For Californians who feel they are part of an Alice-in-Wonderland budget process, check out what's going on in the neighboring state of Nevada. Governor Jim Gibbons recently announced some draconian solutions to the state's $1.5 billion budget shortfall.
The one most shocking is a 40+ percent cut to the university system budget. Imagine the reaction here in California to a cut of nearly half the spending for higher education.
Board of Regents head Jim Rogers likened the governor's approach to asking people to live in a house that had been half burned out in a fire, saying that a house without key parts such as the kitchen or bedrooms was really no house at all.
The University of Nevada, Reno campus has taken an unusually heavy hit - a recommended 47 percent budget cut - that has caused Berkeleyesque protests from UNR students and NIMBY complaints from the community's political representatives.
According to the Reno Gazette-Journal, Assemblyman David Bobzien, D-Reno, said students would have to shoulder a 225 percent tuition increase to cover the funding shortfall from the governor's budget cuts.
The newspaper quoted Bobzien as asking students: "... do you think a budget that includes a 47 percent budget cut to the University of Nevada, Reno is a vision? "
"No!" the crowd roared.
It seems clear that the governor has laid out a radical budget designed to stimulate some heated discussion. In fact, the governor started that dialogue himself during his recent State of the State address to the legislature when he guaranteed that a safety net would remain in place protecting Nevada's poorest and urged the state to find alternatives to the gambling industry in order to protect its future. He specifically suggested that the state's entrepreneurs focus on environmental businesses such as green energy development.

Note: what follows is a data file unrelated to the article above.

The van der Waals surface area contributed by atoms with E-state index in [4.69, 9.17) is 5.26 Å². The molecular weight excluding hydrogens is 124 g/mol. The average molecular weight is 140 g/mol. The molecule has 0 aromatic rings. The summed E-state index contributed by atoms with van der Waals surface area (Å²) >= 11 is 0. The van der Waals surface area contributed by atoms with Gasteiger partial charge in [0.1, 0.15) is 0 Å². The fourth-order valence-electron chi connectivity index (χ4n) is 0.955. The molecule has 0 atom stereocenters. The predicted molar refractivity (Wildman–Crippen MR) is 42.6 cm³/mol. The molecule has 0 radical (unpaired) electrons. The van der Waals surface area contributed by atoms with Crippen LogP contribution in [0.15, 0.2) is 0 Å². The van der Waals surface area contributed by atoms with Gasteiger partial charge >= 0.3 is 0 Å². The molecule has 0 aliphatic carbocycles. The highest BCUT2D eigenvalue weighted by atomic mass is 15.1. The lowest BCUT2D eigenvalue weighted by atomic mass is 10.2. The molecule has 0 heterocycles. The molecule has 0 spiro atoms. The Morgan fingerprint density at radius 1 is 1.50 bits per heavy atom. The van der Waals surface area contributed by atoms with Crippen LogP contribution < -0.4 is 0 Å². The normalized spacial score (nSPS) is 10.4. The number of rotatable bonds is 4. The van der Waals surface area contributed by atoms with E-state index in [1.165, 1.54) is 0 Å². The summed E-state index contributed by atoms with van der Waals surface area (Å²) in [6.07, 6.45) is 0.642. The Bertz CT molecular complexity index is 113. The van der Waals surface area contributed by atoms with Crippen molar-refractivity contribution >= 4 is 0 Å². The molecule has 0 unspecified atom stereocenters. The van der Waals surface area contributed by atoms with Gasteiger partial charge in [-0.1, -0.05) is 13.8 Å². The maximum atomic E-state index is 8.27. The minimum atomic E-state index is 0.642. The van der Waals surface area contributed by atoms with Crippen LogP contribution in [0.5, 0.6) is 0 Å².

What's particularly interesting about the cutbacks in higher education is that they directly impact the type of research that drives the innovation required to create green businesses. Silicon Valley would not be the source of so many technological advances without the presence of UC campuses in Berkeley, Davis and Santa Cruz (and, of course, Stanford, which is not subject to the state budgeting process). So how does Gov. Gibbons think that green industries will supplant gambling as the number one business in Nevada without strong research universities? Maybe he's just throwing the dice.
There will be plenty of negotiating before a final budget is drawn up, and the governor surely expects challenges to his priorities. Then again, Nevada has never been as friendly toward education as has California, and its state universities have not brought the kinds of advances to the world that have come out of the UC's. So it's hard to gage how serious the proposed cuts really are.
One thing is certain, the Nevada level of cuts to higher education would bring a storm of protests throughout California. Meanwhile, we Californians can get some relief from our own budget angst by watching our much smaller neighbors struggle with its own unique set of problems. It makes us look so almost sane by comparison.